While campaigning in Orange Free State in 1994 just weeks before South Africa’s first free elections, Nelson Mandela’s presence at a rally drew thousands of star-struck Blacks desperate for change after segregation was introduced as an official policy following the 1948 elections.
Just eight years old at the time, Mosa Mokuena lost her shoes in the mad scramble to catch a glimpse of the renowned anti-apartheid revolutionary who became the country’s first Black president.
“Everybody wanted to see the great man and there was a stampede,” she said. “That was one of two times (the other was at her church a few years later) that I was in Mandela’s presence.”
Mokuena was among hundreds who attended a Regent Park celebration last week to mark Mandela’s 95th birthday.
“When I think of Nelson Mandela, humility, compassion and love for mankind are the words that immediately come to my mind,” said the fashion designer and stylist whose mother, Tselane Mokuena, is South Africa’s consul general in Toronto. “I was born in the 1980s and we grew up knowing about the great man and what he stood for. Even though I am vacationing in this city with my son, it was important for me to come here today and be part of this tribute.”
Ramie Veerappan, who has lived in the Greater Toronto Area for nearly four decades, said she first became aware of Mandela while studying nursing in England.
“I joined the African National Congress and was part of many anti-apartheid rallies and protests over the years,” said the founding executive director of Integrity Tours Inc. and former registered nurse administrator. “Mandela opened doors for people like me and countless others.”
The United Nations declared last Thursday Nelson Mandela International Day and urged people to use the occasion to honour his work to reconcile Blacks and Whites in South Africa.
“Today, we are running short of heroes and heroines,” said South Africa’s high commissioner, Membathsis Mdladlana, who has served four South African presidents, including Mandela, who appointed him Minister of Labour in 1998. “One of them is lying in a hospital bed. We need heroes for peace, humility, wisdom, courage and forgiveness because to forgive is a skill.”
Mandela, who has been hospitalized since June 8 with a recurring lung infection, made three visits to the Greater Toronto Area after being freed from prison on February 11, 1990 after 27 years of incarceration.
The first was in June 1990 when he addressed nearly 1,500 students from across the country at Central Technical School.
“As the Toronto District School Board (TDSB) vice-chair at the time, I couldn’t believe myself standing on the stage and going ‘Yes, yes, yes’ (as he was speaking),” said Pam McConnell. “It was so undiplomatic, but it was the essence of what the man was about which was the power and understanding of bringing people together.”
Retired TDSB administrator, Lloyd McKell, was a principal organizer of the birthday celebration. He also played a key role in organizing Mandela’s visit to Central Tech.
“The auditorium was electrified with his presence, the students stood there in rapture at his every word, this man who they had heard about who seemed like a mythical person but was real when he was standing among them in this auditorium,” said McKell. “What he was able to communicate to those young people as he spoke directly to them was a sense of bonding emotionally with them, relating to them as young people and calling upon them to do whatever they can in their lives to establish a spirit of democracy, of caring, of forgiveness and conciliation.”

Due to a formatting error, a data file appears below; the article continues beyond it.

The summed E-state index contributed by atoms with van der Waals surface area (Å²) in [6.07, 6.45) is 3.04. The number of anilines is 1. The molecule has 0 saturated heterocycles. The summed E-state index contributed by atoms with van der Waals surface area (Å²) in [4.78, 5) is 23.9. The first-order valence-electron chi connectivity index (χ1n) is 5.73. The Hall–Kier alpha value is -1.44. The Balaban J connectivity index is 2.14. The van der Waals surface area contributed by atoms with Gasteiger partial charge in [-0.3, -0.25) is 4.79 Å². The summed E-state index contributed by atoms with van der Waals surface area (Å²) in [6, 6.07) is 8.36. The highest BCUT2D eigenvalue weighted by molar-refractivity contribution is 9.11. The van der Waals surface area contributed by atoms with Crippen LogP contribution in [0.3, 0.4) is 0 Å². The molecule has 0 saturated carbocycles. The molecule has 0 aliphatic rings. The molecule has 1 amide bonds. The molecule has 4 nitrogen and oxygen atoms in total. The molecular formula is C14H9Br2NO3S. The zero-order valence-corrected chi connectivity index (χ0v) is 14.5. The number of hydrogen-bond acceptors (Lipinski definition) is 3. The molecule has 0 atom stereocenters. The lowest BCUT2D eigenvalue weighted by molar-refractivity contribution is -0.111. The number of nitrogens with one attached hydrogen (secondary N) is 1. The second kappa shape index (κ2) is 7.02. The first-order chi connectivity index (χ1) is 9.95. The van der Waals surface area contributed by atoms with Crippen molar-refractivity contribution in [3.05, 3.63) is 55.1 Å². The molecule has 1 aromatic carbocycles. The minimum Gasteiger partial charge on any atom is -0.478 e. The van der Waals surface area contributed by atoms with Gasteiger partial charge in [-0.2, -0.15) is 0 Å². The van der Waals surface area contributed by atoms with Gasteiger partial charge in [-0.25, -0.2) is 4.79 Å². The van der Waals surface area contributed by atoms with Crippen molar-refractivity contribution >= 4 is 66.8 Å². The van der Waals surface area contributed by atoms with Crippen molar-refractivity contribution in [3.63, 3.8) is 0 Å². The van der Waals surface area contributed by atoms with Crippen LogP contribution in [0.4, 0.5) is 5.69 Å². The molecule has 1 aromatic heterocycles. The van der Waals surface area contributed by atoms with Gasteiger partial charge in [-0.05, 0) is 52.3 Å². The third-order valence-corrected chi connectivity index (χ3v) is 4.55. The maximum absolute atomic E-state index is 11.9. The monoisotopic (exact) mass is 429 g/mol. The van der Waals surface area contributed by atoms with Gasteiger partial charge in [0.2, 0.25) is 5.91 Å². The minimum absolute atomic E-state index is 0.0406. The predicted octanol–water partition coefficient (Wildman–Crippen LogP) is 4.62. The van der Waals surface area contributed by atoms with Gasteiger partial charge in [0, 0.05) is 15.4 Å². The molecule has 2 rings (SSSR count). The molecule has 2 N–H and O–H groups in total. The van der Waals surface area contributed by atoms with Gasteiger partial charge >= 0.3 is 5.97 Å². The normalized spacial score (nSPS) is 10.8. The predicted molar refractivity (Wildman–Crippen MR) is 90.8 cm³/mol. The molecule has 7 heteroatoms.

Mandela addressed almost 45,000 students at SkyDome (now Rogers Centre) on his second trip in September 1998 and Park Public School was renamed Nelson Mandela Park Public School during his final visit in November 2001.
Last week’s celebration was held in the schoolyard.
“Nelson Mandela is the inspiration for the sense of hope and purpose that we try to instil in the children who attend this school each day and he’s the ultimate symbol of change that we hope our children come to embody,” said recently appointed school principal, Jason Kandankery, who was accompanied on stage by vice-principal, Ainsworth Morgan.
During his last visit, Mandela was granted honorary Canadian citizenship – His Highness the Aga Khan, the 14th Dalai Lama, Holocaust hero Raoul Wallenberg and Burmese politician Aung San Suu Kyi are also bestowed with the honour – and Ryerson University bestowed honorary degrees on him and his wife, Graca Machel.
Reading Mandela’s citation remains a highlight of Dr. Joseph Springer’s distinguished career.
“Nelson Mandela has made an enormous difference in the world and in his lifetime,” Springer said 12 years ago. “To me, he epitomizes the concept of mobility and he enlivens the principles of justice. In this manner, he has earned the respect and affection of millions of people across the globe and from all walks of life.”
A Johannesburg foundation asked well-wishers to dedicate 67 minutes Thursday to charity in honour of the 67 years Mandela spent fighting to end racial segregation in South Africa.
The crowd took part in a global round of applause that lasted 67 seconds and then joined retired baseball player-turned-TV analyst, Greg Zaun, in singing happy birthday to Mandela.
“Nelson Mandela truly touched the world of sport,” said Zaun, who spent 16 years catching in Major League Baseball before retiring in 2010. “His work has made it possible for equality in baseball and every other sport.”
A heavyweight boxer in his youth, Mandela became a keen soccer fan when he arrived on Robben Island. The sport, which was played on the prison ground, helped keep the political inmates sane.